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Emma Bennison: It’s the Little Things That Get You Dreaming Big / 15 February 2016

Emma Bennison being interviewed by Dr Emily Mark-FitzGerald about being an ‘Artist, Advocate or Both?’ during Creative Connections: Arts and Disability Conversation and Showcase. January 2016, Galway, Ireland. Photo © Reg Gordon

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On 27 and 28 January I was delighted to be invited by Arts and Disability Ireland to speak and perform at their Creative Connections: Arts and Disability Conversation and Showcase event. It had to be one of the most welcoming, accessible, thought-provoking and just plain fun events I’ve ever been to.

Sure, I was already predisposed to getting the most out of it. But the fact that it opened with Jess Thom, (whose show ‘Backstage in Biscuit Land’) was one of the highlights of my first visit to the UK,  telling us to laugh at her tourettes tics, like “biscuit” “hedgehog” “fuck” and on one occasion, “spatula”, gave us permission to engage in serious conversation but with a tinge of humour which somehow made the debate less inflammatory, though no less significant throughout. 

Jess modelled her own advice, “nurture unpredictable outcomes” and reminded us that “fear creates barriers, open communication fights fear”. So after those pearls of wisdom, I think we were ready for anything and from my perspective at least, we were not disappointed. 

We heard from artists discussing their work and their creative pathways; all were unique and it was refreshing to have the focus on the process and the work, rather than the impact of impairment which too often overshadows arts and disability conversation. Rachel Gadsden reminded artists to spend as much time finding audiences for the work as making it. 

I spoke about my experiences as the first CEO with disability to lead Arts Access Australia and how I balance that with my own arts practice and broader advocacy work. You’ll be pleased to know that I took Jess’s advice to heart, swore at least once and embraced unpredictable outcomes by disclosing my mental health issues publicly for the first time to over 200 people.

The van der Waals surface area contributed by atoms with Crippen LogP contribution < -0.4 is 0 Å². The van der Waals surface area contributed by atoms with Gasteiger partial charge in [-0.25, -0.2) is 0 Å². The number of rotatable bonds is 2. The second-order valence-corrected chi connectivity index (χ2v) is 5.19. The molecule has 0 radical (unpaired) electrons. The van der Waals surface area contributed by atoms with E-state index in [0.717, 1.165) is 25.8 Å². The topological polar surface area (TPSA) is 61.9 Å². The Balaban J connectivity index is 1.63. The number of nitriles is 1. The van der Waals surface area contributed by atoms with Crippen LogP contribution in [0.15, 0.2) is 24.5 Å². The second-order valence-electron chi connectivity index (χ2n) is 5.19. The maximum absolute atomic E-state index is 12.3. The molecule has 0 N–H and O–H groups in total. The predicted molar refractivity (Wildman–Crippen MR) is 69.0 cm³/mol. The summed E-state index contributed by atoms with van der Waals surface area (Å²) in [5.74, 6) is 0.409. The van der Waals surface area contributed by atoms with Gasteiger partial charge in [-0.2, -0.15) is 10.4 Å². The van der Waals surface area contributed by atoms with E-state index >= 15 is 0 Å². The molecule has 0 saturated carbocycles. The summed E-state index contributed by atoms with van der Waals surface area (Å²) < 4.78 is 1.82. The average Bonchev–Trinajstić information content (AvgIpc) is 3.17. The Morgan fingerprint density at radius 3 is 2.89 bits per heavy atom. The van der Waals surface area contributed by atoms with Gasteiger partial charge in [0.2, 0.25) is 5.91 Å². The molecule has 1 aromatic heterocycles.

Seriously, I’m very glad I did, given the number of people who expressed their appreciation of my willingness to talk openly about burn-out and anxiety afterwards. 

As you would expect, there was also a lot of talk about access during the conference. Betty Siegel, Director of Accessibility  at the Kennedy Centre in Washington, spoke about implementing accessibility there and a panel of experts shared experiences of access in museums and at festivals. 

It is clear that there is a long way to go in terms of venue accessibility, training and access planning in Ireland. There was also some debate as to whether artists with disability have a responsibility to walk the talk by ensuring that their own work is accessible. The event itself had access pretty well covered. It was audio described, captioned and interpreted. 

One of the highlights was a panel discussion about Ignite, a program which resulted in three collaborative commissions between internationally recognised artists with disability and local communities and venues in Ireland. They were encouraged to “dream big” and develop new and ambitious work. The largest ever investment by Arts Council Ireland and local authorities, the panel was a unique opportunity to hear from both the artists and the funders about the process and outcomes, particularly after having seen some of the work at a showcase at the Black Box in Galway the previous evening. 

My observation is that Ireland and Australia can learn much from one another when it comes to arts and disability. Both countries appear to be at similar points, though I suspect that Ireland’s geographical proximity to the UK makes the kind of international commissioning collaborations which emerged from Ignite more possible. 

Having said that, the work which the British Council is doing to support international arts and disability collaboration and exchange and the recent announcement of the Unlimited international commissioning program will create exciting opportunities for artists with disability to “dream big” in the future I have no doubt. 

Emma Bennison is Chief Executive Officer of Arts Access Australia